Heat's LeBron James: 'I played like s---' in Game 3 loss to Spurs
The 2013 MVP, who took full responsibility for the loss in his post-game comments Tuesday, repeatedly tapped on the press room table, perhaps expelling some nervous energy, before ripping apart his own performance in Game 3.
"I played like s---," James said.
There was plenty for James not to like about his play on Tuesday. He shot just 7-for-21 from the field and didn't attempt a single free throw, just the second time that's happened during a playoff game during his career.
"You can't have both of them," James said, referring to his poor shooting numbers and his lack of free throw attempts. "If you can go 7‑for‑21, but you get to the free‑throw line 10‑plus times, you're being aggressive. You have to be able to shoot the ball high clip from the field if you're not going to the free‑throw line. You can't have both. It's impossible for me to go 7‑for‑21, shoot 33 percent from the field and not have free throws. You have to figure out ways offensively that you can make an impact."
Outside of a strong flourish in the third quarter, James looked uncertain as to how he should attack a San Antonio defense that regularly sagged off of him, thereby conceding jumpers and denying him driving and passing lanes.
"I don't believe I was settling," James said, after hitting just two of his 14 attempts outside the paint. "I think I took the shots that was there. I had some really good looks that didn't go down. But I just didn't get to the free‑throw line. I can't allow that to happen. I have to try to put more pressure on the defense. Not saying the whistle is going to be blown, putting pressure on their defensive interior and for myself to kick it out for my guys to have to do that. That's what I was brought here to do. And it can't be anything less than that."
Besides Mike Miller, who hit all five of his three-pointers, Miami made just three of 13 three-pointers. The Heat's 77 points tied their season-low output. Although Dwyane Wade and Chris Bosh continue to struggle, James repeated his assertion from Tuesday night that the Game 3 loss was squarely on his shoulders, and he seemed to advance his "Going back to my Cleveland days" line from the Eastern Conference finals again.
"I have all the confidence in the world in my teammates," he said. "But I am the star, I am the leader. And they look at me to do things on the court, to make plays, and if I'm not doing it, I'm not doing my job."
Heat coach Erik Spoelstra, as you might expect, held a contrasting viewpoint.
"No, it's not all on him, it's all of us," Spoelstra said. "That's what we talked about in there. Every single player in that locker room, the guys that played and what they brought to the game and the staff and what we brought to that game. All of us collectively need to do a better job [Thursday] night. That's our focus the next 24 hours."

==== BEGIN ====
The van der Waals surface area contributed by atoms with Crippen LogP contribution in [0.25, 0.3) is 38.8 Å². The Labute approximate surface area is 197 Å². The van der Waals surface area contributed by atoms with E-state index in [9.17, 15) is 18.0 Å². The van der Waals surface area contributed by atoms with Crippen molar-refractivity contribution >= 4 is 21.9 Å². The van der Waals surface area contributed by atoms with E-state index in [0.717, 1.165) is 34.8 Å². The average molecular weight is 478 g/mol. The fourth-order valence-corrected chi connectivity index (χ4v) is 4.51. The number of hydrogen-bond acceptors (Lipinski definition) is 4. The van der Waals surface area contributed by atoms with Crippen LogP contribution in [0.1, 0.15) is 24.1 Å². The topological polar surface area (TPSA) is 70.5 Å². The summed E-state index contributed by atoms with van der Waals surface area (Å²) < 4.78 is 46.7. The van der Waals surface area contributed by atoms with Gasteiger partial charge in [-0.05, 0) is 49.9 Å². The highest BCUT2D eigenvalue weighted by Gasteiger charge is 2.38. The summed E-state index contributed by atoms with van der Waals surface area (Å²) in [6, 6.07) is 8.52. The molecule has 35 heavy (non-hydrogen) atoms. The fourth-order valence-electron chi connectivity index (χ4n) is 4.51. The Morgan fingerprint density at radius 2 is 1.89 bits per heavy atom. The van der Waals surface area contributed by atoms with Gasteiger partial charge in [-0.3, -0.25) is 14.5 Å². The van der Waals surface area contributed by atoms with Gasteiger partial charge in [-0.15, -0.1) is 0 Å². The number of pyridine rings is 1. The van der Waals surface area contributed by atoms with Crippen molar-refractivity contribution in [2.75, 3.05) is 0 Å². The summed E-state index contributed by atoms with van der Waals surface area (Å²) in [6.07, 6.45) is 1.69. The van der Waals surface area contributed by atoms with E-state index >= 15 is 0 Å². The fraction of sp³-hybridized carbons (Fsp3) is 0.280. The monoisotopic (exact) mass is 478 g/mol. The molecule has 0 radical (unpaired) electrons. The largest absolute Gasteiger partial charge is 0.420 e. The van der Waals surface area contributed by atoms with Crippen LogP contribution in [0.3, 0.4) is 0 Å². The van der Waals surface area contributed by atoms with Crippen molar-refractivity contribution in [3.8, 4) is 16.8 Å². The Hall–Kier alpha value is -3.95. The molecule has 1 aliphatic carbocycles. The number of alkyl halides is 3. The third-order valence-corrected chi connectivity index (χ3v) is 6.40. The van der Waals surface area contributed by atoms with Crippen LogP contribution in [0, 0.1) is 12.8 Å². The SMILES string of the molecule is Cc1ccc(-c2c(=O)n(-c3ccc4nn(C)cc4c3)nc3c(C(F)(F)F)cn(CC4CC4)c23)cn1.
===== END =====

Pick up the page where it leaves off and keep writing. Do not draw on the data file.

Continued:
James has yet to score more than 18 points in the Finals against the Spurs and he's shooting just 38.9 percent through three games, way off his regular season mark of 56.5 percent and down from his postseason mark of 49.4 percent. Meanwhile, Miami is now 4-5 in their last nine games, dating back to the Eastern Conference finals against the Pacers, after going 37-2 to close the regular season. James admitted Wednesday that his struggles in Game 3 were reflected in his somber post-game comments.
"As dark as it was last night, can't get no darker than that, especially for me," James said."If you see my [post-game] comments and you see my interview, it'll let you know it was weighing heavily on me, right after getting blown out in a Finals game. So it was weighing heavily on me. With my performance, I didn't particularly care for myself at that point in time. So obviously it was in my head."
Even still, Dwyane Wade maintained he was not concerned about James being able to pick up his play and the Heat as a whole.
"We're not worried about LeBron," Wade said. "He's going to find his way. He's going to get in a groove. As teammates you try to figure out a way to get him an easy basket in a breakout, try to get it back to him, get a lay‑up, so he can see the ball go in. As a scorer you need to see it go in. Besides that we're not concerned about him at all."
Before taking off for the practice court with his red warm-up jersey hanging off the back of his neck like a cape, James pledged that his struggles would subside when the Finals continue with Game 4 at the AT&T Center on Thursday.